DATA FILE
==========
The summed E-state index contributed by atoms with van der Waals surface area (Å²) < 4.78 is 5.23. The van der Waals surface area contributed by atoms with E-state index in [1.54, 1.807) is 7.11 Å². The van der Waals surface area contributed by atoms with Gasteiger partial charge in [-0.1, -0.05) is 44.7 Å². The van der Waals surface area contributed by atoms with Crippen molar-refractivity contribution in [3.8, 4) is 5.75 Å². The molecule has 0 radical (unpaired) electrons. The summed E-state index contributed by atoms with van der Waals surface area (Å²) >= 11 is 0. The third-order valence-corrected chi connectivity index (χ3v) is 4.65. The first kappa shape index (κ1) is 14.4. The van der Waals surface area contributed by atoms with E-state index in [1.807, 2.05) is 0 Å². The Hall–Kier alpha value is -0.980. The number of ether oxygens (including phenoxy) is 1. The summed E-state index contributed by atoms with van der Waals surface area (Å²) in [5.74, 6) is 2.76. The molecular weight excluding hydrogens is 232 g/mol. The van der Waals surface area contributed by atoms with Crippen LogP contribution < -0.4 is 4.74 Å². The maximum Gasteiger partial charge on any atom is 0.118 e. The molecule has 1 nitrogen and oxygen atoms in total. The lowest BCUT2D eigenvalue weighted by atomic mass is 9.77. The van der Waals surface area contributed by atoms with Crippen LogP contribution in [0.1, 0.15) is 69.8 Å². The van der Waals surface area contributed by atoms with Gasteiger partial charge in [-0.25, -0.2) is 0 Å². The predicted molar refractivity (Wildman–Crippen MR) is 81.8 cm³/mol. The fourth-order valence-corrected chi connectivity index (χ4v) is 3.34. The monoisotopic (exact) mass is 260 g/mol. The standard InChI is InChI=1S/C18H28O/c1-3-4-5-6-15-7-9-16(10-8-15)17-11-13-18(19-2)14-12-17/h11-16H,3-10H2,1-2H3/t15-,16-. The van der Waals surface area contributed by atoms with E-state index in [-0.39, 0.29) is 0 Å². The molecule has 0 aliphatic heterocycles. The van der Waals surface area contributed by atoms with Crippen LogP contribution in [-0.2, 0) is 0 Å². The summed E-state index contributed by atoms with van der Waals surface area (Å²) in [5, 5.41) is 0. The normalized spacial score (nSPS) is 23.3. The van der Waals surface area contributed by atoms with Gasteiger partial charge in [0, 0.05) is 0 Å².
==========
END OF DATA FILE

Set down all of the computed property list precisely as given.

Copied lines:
The summed E-state index contributed by atoms with van der Waals surface area (Å²) < 4.78 is 5.23. The van der Waals surface area contributed by atoms with E-state index in [1.54, 1.807) is 7.11 Å². The van der Waals surface area contributed by atoms with Gasteiger partial charge in [-0.1, -0.05) is 44.7 Å². The van der Waals surface area contributed by atoms with Crippen molar-refractivity contribution in [3.8, 4) is 5.75 Å². The molecule has 0 radical (unpaired) electrons. The summed E-state index contributed by atoms with van der Waals surface area (Å²) >= 11 is 0. The third-order valence-corrected chi connectivity index (χ3v) is 4.65. The first kappa shape index (κ1) is 14.4. The van der Waals surface area contributed by atoms with E-state index in [1.807, 2.05) is 0 Å². The Hall–Kier alpha value is -0.980. The number of ether oxygens (including phenoxy) is 1. The summed E-state index contributed by atoms with van der Waals surface area (Å²) in [5.74, 6) is 2.76. The molecular weight excluding hydrogens is 232 g/mol. The van der Waals surface area contributed by atoms with Crippen LogP contribution < -0.4 is 4.74 Å². The maximum Gasteiger partial charge on any atom is 0.118 e. The molecule has 1 nitrogen and oxygen atoms in total. The lowest BCUT2D eigenvalue weighted by atomic mass is 9.77. The van der Waals surface area contributed by atoms with Crippen LogP contribution in [0.1, 0.15) is 69.8 Å². The van der Waals surface area contributed by atoms with Gasteiger partial charge in [-0.25, -0.2) is 0 Å². The predicted molar refractivity (Wildman–Crippen MR) is 81.8 cm³/mol. The fourth-order valence-corrected chi connectivity index (χ4v) is 3.34. The monoisotopic (exact) mass is 260 g/mol. The standard InChI is InChI=1S/C18H28O/c1-3-4-5-6-15-7-9-16(10-8-15)17-11-13-18(19-2)14-12-17/h11-16H,3-10H2,1-2H3/t15-,16-. The van der Waals surface area contributed by atoms with E-state index in [-0.39, 0.29) is 0 Å². The molecule has 0 aliphatic heterocycles. The van der Waals surface area contributed by atoms with Crippen LogP contribution in [-0.2, 0) is 0 Å². The summed E-state index contributed by atoms with van der Waals surface area (Å²) in [5, 5.41) is 0. The normalized spacial score (nSPS) is 23.3. The van der Waals surface area contributed by atoms with Gasteiger partial charge in [0, 0.05) is 0 Å².